Google Pixel 5a 5G
“The Pixel 5a continues to live up to its camera expectations, offering smooth performance, punchy photos, and lowlight capabilities on a budget.”
- Excellent camera performance
- Smooth, clean software
- IP67 water and dust resistance
- Affordable price for its capabilities
- Standard, somewhat boring design
- No high-refresh display
Google’s Pixel 5a 5G has been the subject of so many leaks at this point that there are no surprises here — but there never needed to be. The Pixel A-Series has always represented more affordable, pared-down versions of Google’s mainstay phones, while still bringing the same high-quality camera hardware and software performance to the table. None of that has changed with the Google Pixel 5a.
In terms of hardware, it’s a step above the Google Pixel 4a 5G, with a bigger battery and IP67 water and dust resistance. Conversely, it omits some of the premium features you get on the Pixel 5, like the bumped-up RAM and high-refresh 90Hz display. Overall, it continues to deliver exactly what Google Pixel A-Series users want: Clean software, a strong camera, and no major downsides.
The design of the Pixel 5a 5G is largely unchanged from its predecessor, the 4a 5G, and verges on boring. It’s a standard candy-bar design covered in smooth black plastic, with rounded sides and a screen with narrow bezels. The hole-punch selfie camera is on the top right, and you get a responsive fingerprint sensor on the back. There’s a 3.5mm audio jack up top, just like on the 4a 5G.
The big change from the previous model isn’t visible, but it’s a significant one. You now have IP67 water and dust resistance, meaning the Pixel 5a can withstand a complete dunking in water, splashes, and rain, along with a day at the beach. That was missing from previous generations and it’s uncommon to find even midrange phones that don’t have waterproofing these days, so it’s nice to see this durability issue rectified.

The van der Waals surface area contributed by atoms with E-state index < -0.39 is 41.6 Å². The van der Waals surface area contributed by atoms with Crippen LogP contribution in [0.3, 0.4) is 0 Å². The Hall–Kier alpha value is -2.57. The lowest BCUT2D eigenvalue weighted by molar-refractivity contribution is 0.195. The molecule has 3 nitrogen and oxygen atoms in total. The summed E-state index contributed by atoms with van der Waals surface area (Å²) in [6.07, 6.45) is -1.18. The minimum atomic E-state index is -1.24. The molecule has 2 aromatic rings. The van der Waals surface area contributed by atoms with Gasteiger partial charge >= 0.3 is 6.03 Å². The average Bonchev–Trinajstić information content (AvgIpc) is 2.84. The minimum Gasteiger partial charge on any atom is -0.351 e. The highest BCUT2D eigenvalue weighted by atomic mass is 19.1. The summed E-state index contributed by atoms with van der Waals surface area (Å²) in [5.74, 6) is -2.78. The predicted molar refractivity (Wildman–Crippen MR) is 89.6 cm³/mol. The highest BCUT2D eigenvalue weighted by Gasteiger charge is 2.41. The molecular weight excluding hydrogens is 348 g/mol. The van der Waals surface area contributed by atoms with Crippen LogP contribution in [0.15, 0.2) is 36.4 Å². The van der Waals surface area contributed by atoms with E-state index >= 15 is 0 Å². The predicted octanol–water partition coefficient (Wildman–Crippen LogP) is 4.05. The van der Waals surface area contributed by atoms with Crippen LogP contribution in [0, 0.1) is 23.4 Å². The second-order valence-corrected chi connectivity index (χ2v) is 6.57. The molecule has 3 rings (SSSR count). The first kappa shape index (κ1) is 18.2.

The screen is largely unchanged. It’s a 6.34-inch, 2400 x 1080 resolution OLED screen. That’s a slight change from the 4a 5G’s 6.2-inch screen, giving you a 20:9 aspect ratio while the resolution and pixel density remain the same at 413 pixels per inch (ppi). Viewing angles are great both indoors and outdoors, with high maximum brightness. Videos, games, and text look crisp, and I didn’t notice any pixelation during use.
The only thing I missed was the high-refresh screen 90Hz screen the Pixel 5 has, which allows for smoother scrolling, animations, and transitions. After getting used to the higher-refresh 90Hz screen on the Pixel 5 and 120Hz Samsung Galaxy S20 FE, it’s hard to go back to a regular 60Hz refresh rate.
The Pixel 5a 5G is powered by a Qualcomm Snapdragon 765G processor with 6GB of RAM and 128GB of internal storage. This is the same configuration as the Pixel 4a 5G, and the same chipset as the Google Pixel 5, so I won’t dwell on the performance too much. Everything is smooth enough for day-to-day use, with no significant app slowdowns.
It also handled demanding games like Asphalt 9 and Genshin Impact without chugging, though the lack of the higher-refresh panel is noticeable. Nonetheless, it will still get the job done without major issues. There isn’t much more to say about it.